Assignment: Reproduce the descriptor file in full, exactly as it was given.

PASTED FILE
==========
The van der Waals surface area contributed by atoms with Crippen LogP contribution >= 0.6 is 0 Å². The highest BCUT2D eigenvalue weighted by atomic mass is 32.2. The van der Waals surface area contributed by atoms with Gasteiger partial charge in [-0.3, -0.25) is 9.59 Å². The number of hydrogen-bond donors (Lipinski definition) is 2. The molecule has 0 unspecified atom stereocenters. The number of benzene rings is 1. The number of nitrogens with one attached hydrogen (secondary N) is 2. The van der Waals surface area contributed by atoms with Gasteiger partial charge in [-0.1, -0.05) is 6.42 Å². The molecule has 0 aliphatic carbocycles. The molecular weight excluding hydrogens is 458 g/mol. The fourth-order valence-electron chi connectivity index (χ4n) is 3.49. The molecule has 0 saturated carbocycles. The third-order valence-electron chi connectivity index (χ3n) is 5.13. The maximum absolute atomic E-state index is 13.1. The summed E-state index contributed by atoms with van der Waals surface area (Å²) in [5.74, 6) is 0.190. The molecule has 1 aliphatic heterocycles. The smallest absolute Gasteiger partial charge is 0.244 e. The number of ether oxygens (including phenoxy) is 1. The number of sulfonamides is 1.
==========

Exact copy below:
The van der Waals surface area contributed by atoms with Crippen LogP contribution >= 0.6 is 0 Å². The highest BCUT2D eigenvalue weighted by atomic mass is 32.2. The van der Waals surface area contributed by atoms with Gasteiger partial charge in [-0.3, -0.25) is 9.59 Å². The number of hydrogen-bond donors (Lipinski definition) is 2. The molecule has 0 unspecified atom stereocenters. The number of benzene rings is 1. The number of nitrogens with one attached hydrogen (secondary N) is 2. The van der Waals surface area contributed by atoms with Gasteiger partial charge in [-0.1, -0.05) is 6.42 Å². The molecule has 0 aliphatic carbocycles. The molecular weight excluding hydrogens is 458 g/mol. The fourth-order valence-electron chi connectivity index (χ4n) is 3.49. The molecule has 0 saturated carbocycles. The third-order valence-electron chi connectivity index (χ3n) is 5.13. The maximum absolute atomic E-state index is 13.1. The summed E-state index contributed by atoms with van der Waals surface area (Å²) in [5.74, 6) is 0.190. The molecule has 1 aliphatic heterocycles. The smallest absolute Gasteiger partial charge is 0.244 e. The number of ether oxygens (including phenoxy) is 1. The number of sulfonamides is 1.